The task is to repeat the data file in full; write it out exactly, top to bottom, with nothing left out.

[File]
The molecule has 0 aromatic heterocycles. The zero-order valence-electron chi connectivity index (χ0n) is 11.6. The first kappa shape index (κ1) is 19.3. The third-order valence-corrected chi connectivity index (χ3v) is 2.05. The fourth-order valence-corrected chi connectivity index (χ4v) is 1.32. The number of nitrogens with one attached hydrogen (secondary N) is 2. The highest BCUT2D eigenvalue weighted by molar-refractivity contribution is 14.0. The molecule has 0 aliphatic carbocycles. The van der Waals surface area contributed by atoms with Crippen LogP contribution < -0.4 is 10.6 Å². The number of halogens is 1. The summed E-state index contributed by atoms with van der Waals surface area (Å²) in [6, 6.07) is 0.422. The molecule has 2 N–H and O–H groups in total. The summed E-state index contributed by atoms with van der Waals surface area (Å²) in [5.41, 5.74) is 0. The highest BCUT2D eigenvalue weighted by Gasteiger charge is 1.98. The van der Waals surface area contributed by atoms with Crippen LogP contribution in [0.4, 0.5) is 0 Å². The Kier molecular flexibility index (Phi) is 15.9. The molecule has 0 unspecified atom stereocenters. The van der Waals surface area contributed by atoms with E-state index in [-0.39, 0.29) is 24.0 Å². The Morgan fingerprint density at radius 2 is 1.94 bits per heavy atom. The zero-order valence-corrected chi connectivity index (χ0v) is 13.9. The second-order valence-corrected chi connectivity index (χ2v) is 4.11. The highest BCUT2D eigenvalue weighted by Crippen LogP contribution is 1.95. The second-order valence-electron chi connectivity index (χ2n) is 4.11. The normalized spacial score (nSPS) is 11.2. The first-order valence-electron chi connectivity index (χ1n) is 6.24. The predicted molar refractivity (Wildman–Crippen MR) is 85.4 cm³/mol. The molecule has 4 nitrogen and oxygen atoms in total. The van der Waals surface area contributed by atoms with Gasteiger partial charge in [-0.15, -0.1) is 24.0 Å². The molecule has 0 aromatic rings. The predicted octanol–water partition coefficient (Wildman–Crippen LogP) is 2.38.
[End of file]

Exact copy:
The molecule has 0 aromatic heterocycles. The zero-order valence-electron chi connectivity index (χ0n) is 11.6. The first kappa shape index (κ1) is 19.3. The third-order valence-corrected chi connectivity index (χ3v) is 2.05. The fourth-order valence-corrected chi connectivity index (χ4v) is 1.32. The number of nitrogens with one attached hydrogen (secondary N) is 2. The highest BCUT2D eigenvalue weighted by molar-refractivity contribution is 14.0. The molecule has 0 aliphatic carbocycles. The van der Waals surface area contributed by atoms with Crippen LogP contribution < -0.4 is 10.6 Å². The number of halogens is 1. The summed E-state index contributed by atoms with van der Waals surface area (Å²) in [6, 6.07) is 0.422. The molecule has 2 N–H and O–H groups in total. The summed E-state index contributed by atoms with van der Waals surface area (Å²) in [5.41, 5.74) is 0. The highest BCUT2D eigenvalue weighted by Gasteiger charge is 1.98. The van der Waals surface area contributed by atoms with Crippen LogP contribution in [0.4, 0.5) is 0 Å². The Kier molecular flexibility index (Phi) is 15.9. The molecule has 0 unspecified atom stereocenters. The van der Waals surface area contributed by atoms with E-state index in [-0.39, 0.29) is 24.0 Å². The Morgan fingerprint density at radius 2 is 1.94 bits per heavy atom. The zero-order valence-corrected chi connectivity index (χ0v) is 13.9. The second-order valence-corrected chi connectivity index (χ2v) is 4.11. The highest BCUT2D eigenvalue weighted by Crippen LogP contribution is 1.95. The second-order valence-electron chi connectivity index (χ2n) is 4.11. The normalized spacial score (nSPS) is 11.2. The first-order valence-electron chi connectivity index (χ1n) is 6.24. The predicted molar refractivity (Wildman–Crippen MR) is 85.4 cm³/mol. The molecule has 4 nitrogen and oxygen atoms in total. The van der Waals surface area contributed by atoms with Gasteiger partial charge in [-0.15, -0.1) is 24.0 Å². The molecule has 0 aromatic rings. The predicted octanol–water partition coefficient (Wildman–Crippen LogP) is 2.38.